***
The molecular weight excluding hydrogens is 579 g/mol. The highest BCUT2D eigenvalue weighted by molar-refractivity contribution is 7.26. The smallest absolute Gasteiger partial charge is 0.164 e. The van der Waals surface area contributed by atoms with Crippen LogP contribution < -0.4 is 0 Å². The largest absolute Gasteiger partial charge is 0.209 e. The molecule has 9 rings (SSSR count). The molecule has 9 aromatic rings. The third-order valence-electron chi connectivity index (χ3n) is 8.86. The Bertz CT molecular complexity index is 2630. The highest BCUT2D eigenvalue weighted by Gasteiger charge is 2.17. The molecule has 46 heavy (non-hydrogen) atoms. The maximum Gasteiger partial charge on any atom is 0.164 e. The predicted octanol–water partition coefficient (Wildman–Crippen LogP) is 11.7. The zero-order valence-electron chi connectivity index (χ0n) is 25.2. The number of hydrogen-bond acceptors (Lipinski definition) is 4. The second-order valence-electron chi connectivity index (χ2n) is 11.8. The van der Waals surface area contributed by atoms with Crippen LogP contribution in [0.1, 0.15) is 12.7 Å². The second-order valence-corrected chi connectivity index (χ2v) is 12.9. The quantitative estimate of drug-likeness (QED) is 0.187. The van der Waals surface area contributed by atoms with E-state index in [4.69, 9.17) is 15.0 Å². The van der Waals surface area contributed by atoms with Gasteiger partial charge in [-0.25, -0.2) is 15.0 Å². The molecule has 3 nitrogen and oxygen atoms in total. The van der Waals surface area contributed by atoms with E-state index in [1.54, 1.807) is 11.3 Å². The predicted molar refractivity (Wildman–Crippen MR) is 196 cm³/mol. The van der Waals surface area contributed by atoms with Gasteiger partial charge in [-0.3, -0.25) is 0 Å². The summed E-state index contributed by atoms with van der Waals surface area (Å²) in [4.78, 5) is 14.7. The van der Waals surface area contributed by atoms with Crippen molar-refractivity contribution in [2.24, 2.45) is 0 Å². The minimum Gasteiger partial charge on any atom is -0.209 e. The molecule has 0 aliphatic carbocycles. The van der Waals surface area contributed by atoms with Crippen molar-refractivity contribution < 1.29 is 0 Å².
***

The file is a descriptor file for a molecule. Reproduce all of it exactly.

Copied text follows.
The molecular weight excluding hydrogens is 579 g/mol. The highest BCUT2D eigenvalue weighted by molar-refractivity contribution is 7.26. The smallest absolute Gasteiger partial charge is 0.164 e. The van der Waals surface area contributed by atoms with Crippen LogP contribution < -0.4 is 0 Å². The largest absolute Gasteiger partial charge is 0.209 e. The molecule has 9 rings (SSSR count). The molecule has 9 aromatic rings. The third-order valence-electron chi connectivity index (χ3n) is 8.86. The Bertz CT molecular complexity index is 2630. The highest BCUT2D eigenvalue weighted by Gasteiger charge is 2.17. The molecule has 46 heavy (non-hydrogen) atoms. The maximum Gasteiger partial charge on any atom is 0.164 e. The predicted octanol–water partition coefficient (Wildman–Crippen LogP) is 11.7. The zero-order valence-electron chi connectivity index (χ0n) is 25.2. The number of hydrogen-bond acceptors (Lipinski definition) is 4. The second-order valence-electron chi connectivity index (χ2n) is 11.8. The van der Waals surface area contributed by atoms with Crippen LogP contribution in [0.1, 0.15) is 12.7 Å². The second-order valence-corrected chi connectivity index (χ2v) is 12.9. The quantitative estimate of drug-likeness (QED) is 0.187. The van der Waals surface area contributed by atoms with E-state index in [4.69, 9.17) is 15.0 Å². The van der Waals surface area contributed by atoms with Gasteiger partial charge in [-0.25, -0.2) is 15.0 Å². The molecule has 3 nitrogen and oxygen atoms in total. The van der Waals surface area contributed by atoms with E-state index in [1.54, 1.807) is 11.3 Å². The predicted molar refractivity (Wildman–Crippen MR) is 196 cm³/mol. The van der Waals surface area contributed by atoms with Gasteiger partial charge in [-0.3, -0.25) is 0 Å². The summed E-state index contributed by atoms with van der Waals surface area (Å²) in [4.78, 5) is 14.7. The van der Waals surface area contributed by atoms with Crippen molar-refractivity contribution in [2.24, 2.45) is 0 Å². The minimum Gasteiger partial charge on any atom is -0.209 e. The molecule has 0 aliphatic carbocycles. The van der Waals surface area contributed by atoms with Crippen molar-refractivity contribution < 1.29 is 0 Å².